Linked by Thom Holwerda on Wed 5th Sep 2012 21:10 UTC
Graphics, User Interfaces "Copying design choices (use of materials, shapes, manufacturing limitations) purely as aesthetic is toxic, and it’s not design. It misunderstands the very nature of what product design is supposed to accomplish and ignores the true nature of what the product is and what it does." Concise but spot-on criticism of skeuomorphism by Wells Riley. Couldn't agree with this more.
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steviant
Member since:
2006-01-11

Except that's not actually skeuomorphism... of course, I would never rule out the possibility of Apple introducing a keyboard that's a skeuomorphic representation of a typewriter, complete with paper jams, correction fluid & a simulated carriage return lever.


Skeuomorphic design is about needless elements retained from previous designs, I maintain that there have been non skeuomorphic interfaces in the past, and they sucked. We moved on, and now everything to do with computer user interfaces is skeuomorphic, even Metro and Holo.

If you like it flat, fine. But don't act like most of the elements of UI design couldn't have been done in a way that doesn't include "unnecessary" characteristics of obsolete elements of machinery from a bygone era.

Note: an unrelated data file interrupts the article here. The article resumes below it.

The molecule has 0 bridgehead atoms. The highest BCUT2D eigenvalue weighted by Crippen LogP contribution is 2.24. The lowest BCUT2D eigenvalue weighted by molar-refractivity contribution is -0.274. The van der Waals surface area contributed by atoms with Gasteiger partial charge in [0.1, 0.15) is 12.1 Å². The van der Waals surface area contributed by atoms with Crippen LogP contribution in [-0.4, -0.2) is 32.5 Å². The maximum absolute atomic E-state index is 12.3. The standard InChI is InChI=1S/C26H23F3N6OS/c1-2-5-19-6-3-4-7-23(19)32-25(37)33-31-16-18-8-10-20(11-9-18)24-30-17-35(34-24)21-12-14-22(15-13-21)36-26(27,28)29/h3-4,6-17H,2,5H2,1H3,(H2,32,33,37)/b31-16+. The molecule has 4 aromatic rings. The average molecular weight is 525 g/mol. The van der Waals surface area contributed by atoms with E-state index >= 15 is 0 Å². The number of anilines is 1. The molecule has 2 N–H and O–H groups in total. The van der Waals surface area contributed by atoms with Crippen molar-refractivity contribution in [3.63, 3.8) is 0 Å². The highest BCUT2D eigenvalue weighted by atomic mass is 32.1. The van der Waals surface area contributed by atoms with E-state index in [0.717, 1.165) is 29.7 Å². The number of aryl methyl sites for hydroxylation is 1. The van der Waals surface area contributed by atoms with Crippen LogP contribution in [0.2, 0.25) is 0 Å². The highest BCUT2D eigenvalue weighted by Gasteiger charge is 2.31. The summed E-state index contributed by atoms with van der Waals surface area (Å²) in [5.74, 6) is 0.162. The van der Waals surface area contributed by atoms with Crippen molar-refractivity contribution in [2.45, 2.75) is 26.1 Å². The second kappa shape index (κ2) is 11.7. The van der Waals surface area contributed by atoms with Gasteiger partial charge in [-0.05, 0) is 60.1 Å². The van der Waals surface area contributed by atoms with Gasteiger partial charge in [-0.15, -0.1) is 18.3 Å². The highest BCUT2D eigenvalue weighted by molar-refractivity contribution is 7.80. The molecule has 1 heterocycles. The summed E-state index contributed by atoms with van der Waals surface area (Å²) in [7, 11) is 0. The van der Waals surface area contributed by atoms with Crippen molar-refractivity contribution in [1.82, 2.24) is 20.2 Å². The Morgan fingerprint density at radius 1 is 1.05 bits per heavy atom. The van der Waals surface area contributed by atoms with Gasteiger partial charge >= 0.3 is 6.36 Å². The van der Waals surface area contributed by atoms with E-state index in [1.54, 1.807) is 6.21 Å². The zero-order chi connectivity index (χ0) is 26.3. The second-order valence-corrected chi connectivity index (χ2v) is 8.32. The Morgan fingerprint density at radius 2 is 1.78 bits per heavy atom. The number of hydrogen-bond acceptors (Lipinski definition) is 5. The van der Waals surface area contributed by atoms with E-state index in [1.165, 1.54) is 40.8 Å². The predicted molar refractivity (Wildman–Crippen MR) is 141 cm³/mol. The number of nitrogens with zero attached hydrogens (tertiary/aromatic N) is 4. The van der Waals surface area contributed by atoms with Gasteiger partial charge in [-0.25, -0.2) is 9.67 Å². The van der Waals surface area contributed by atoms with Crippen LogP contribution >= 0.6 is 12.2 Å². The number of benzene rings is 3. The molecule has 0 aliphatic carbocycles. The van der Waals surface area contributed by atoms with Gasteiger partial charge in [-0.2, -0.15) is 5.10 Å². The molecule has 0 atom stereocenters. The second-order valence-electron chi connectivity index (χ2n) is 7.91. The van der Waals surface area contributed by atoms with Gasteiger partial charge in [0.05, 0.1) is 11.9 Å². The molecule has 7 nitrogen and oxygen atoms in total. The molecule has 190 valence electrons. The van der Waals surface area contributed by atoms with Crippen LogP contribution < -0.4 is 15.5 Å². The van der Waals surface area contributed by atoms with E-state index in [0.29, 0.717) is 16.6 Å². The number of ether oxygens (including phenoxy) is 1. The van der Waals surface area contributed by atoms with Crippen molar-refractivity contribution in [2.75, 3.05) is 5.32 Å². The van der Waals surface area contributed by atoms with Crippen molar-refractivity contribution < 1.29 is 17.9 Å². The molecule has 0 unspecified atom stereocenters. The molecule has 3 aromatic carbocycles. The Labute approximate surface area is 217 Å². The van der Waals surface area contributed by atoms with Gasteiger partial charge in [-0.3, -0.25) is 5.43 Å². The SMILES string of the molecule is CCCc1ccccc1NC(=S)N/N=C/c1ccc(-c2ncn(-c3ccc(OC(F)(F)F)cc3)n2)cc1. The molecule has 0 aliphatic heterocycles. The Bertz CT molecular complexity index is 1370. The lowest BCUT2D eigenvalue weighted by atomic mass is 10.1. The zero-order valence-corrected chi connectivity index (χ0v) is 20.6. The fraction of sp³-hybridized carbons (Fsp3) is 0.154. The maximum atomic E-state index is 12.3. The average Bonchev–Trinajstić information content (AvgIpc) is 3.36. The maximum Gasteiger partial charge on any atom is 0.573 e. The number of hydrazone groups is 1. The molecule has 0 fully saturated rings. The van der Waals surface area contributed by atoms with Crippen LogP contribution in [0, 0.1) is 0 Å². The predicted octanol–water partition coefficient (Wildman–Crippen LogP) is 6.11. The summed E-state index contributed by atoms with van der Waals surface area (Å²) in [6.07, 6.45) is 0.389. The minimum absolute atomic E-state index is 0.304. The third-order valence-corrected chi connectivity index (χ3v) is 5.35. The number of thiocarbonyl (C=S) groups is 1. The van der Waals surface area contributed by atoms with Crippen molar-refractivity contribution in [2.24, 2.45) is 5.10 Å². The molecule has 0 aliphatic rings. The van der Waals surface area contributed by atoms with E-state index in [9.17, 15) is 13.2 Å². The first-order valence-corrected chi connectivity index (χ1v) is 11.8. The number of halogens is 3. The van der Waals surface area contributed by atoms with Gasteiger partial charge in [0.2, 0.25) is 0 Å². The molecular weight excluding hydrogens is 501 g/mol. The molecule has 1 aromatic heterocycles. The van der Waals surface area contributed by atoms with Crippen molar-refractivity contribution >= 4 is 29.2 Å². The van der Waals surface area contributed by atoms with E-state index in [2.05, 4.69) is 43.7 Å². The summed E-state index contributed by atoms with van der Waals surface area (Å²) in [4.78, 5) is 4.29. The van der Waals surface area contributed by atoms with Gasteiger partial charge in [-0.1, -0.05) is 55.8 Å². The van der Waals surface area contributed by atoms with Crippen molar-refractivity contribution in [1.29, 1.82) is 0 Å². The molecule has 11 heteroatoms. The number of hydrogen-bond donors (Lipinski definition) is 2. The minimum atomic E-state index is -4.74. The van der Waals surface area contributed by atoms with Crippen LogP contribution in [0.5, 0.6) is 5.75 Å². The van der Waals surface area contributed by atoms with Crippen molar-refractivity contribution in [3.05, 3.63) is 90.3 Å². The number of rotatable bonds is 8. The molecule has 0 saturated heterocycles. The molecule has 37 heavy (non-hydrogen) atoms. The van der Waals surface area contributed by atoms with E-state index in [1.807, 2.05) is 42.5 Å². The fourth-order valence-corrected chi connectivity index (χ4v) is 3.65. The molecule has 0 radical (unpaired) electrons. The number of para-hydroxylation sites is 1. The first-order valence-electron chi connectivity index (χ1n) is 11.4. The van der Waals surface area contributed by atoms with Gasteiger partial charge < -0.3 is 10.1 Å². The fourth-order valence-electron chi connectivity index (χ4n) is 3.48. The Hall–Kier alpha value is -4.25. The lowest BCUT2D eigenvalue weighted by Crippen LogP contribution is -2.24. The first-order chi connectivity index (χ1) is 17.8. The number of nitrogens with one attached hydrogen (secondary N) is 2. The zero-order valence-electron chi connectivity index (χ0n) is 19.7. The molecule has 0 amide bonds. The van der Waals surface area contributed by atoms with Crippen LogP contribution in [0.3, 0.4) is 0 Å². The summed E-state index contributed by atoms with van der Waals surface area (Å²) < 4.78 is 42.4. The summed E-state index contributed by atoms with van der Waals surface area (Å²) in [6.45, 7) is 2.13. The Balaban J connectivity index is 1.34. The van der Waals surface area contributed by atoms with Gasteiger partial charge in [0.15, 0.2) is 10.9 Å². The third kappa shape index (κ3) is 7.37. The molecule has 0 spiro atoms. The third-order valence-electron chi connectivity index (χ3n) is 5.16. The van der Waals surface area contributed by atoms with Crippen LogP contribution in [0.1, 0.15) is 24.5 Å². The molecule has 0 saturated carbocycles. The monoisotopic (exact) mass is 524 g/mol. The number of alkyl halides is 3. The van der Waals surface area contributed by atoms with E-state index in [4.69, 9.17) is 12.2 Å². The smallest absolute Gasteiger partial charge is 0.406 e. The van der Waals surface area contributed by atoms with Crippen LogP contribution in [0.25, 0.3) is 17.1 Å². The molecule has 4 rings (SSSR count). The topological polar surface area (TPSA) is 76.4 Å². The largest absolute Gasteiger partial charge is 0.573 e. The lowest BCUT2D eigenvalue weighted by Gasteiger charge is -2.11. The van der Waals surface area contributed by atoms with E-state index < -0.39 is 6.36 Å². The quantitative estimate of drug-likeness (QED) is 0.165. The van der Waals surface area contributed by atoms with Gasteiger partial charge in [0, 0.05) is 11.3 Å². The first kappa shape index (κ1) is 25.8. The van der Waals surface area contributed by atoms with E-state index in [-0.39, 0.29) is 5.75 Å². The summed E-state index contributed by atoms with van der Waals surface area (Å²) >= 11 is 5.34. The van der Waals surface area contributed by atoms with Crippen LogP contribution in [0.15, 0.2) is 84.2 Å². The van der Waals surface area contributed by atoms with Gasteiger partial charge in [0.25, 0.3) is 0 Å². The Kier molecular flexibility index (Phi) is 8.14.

Here's what I call a non skeuomorphic UI -
http://upload.wikimedia.org/wikipedia/commons/thumb/c/c9/Altair_Com...

Reply Parent Score: 1

galvanash Member since:
2006-01-25

We moved on, and now everything to do with computer user interfaces is skeuomorphic, even Metro and Holo.


Your have said this twice now. Want to provide an actual example of what you are talking about?

So far you tried to use the on screen keyboard, and that is decidedly not skeuomorphic, not even in iOS... Yes, the button arrangement is the same as a physical keyboard, but that is not a needless design attribute - it is purpose built function. Neither is the spacing of the buttons, or how they are labeled, reaction to presses etc. Nothing about it is skeumorphic.

Now if the buttons looked like physical keyboard buttons, and they visually depressed when you touched them, and they made the click of an IBM Selectric typewriter... But none of that is true.

So what is your example?

Reply Parent Score: 2